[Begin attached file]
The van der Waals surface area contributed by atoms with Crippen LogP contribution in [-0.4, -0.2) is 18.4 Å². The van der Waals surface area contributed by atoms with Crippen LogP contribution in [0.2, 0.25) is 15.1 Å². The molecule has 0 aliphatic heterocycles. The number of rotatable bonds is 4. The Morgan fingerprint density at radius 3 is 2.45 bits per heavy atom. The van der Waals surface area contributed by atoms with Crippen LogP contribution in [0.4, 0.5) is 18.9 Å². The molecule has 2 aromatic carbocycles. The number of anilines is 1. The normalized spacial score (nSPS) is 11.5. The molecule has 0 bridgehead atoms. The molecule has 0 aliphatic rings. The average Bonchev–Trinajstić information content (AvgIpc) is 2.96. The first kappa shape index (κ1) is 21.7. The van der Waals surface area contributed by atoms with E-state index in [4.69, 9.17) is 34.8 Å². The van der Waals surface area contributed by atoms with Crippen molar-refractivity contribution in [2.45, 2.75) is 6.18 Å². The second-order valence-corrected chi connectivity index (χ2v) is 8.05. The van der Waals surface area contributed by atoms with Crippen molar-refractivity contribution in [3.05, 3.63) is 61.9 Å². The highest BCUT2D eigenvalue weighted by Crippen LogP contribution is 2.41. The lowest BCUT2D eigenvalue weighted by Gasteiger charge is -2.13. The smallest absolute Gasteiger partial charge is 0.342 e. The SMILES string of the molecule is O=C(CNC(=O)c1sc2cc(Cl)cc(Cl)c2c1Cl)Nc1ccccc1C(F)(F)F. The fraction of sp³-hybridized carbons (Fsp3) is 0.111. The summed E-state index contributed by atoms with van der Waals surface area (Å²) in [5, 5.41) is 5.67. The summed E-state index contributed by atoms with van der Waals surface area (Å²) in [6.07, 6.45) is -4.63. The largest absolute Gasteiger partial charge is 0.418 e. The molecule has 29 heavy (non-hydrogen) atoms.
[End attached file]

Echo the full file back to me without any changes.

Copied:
The van der Waals surface area contributed by atoms with Crippen LogP contribution in [-0.4, -0.2) is 18.4 Å². The van der Waals surface area contributed by atoms with Crippen LogP contribution in [0.2, 0.25) is 15.1 Å². The molecule has 0 aliphatic heterocycles. The number of rotatable bonds is 4. The Morgan fingerprint density at radius 3 is 2.45 bits per heavy atom. The van der Waals surface area contributed by atoms with Crippen LogP contribution in [0.4, 0.5) is 18.9 Å². The molecule has 2 aromatic carbocycles. The number of anilines is 1. The normalized spacial score (nSPS) is 11.5. The molecule has 0 bridgehead atoms. The molecule has 0 aliphatic rings. The average Bonchev–Trinajstić information content (AvgIpc) is 2.96. The first kappa shape index (κ1) is 21.7. The van der Waals surface area contributed by atoms with E-state index in [4.69, 9.17) is 34.8 Å². The van der Waals surface area contributed by atoms with Crippen molar-refractivity contribution in [2.45, 2.75) is 6.18 Å². The second-order valence-corrected chi connectivity index (χ2v) is 8.05. The van der Waals surface area contributed by atoms with Crippen molar-refractivity contribution in [3.05, 3.63) is 61.9 Å². The highest BCUT2D eigenvalue weighted by Crippen LogP contribution is 2.41. The lowest BCUT2D eigenvalue weighted by Gasteiger charge is -2.13. The smallest absolute Gasteiger partial charge is 0.342 e. The SMILES string of the molecule is O=C(CNC(=O)c1sc2cc(Cl)cc(Cl)c2c1Cl)Nc1ccccc1C(F)(F)F. The fraction of sp³-hybridized carbons (Fsp3) is 0.111. The summed E-state index contributed by atoms with van der Waals surface area (Å²) in [5, 5.41) is 5.67. The summed E-state index contributed by atoms with van der Waals surface area (Å²) in [6.07, 6.45) is -4.63. The largest absolute Gasteiger partial charge is 0.418 e. The molecule has 29 heavy (non-hydrogen) atoms.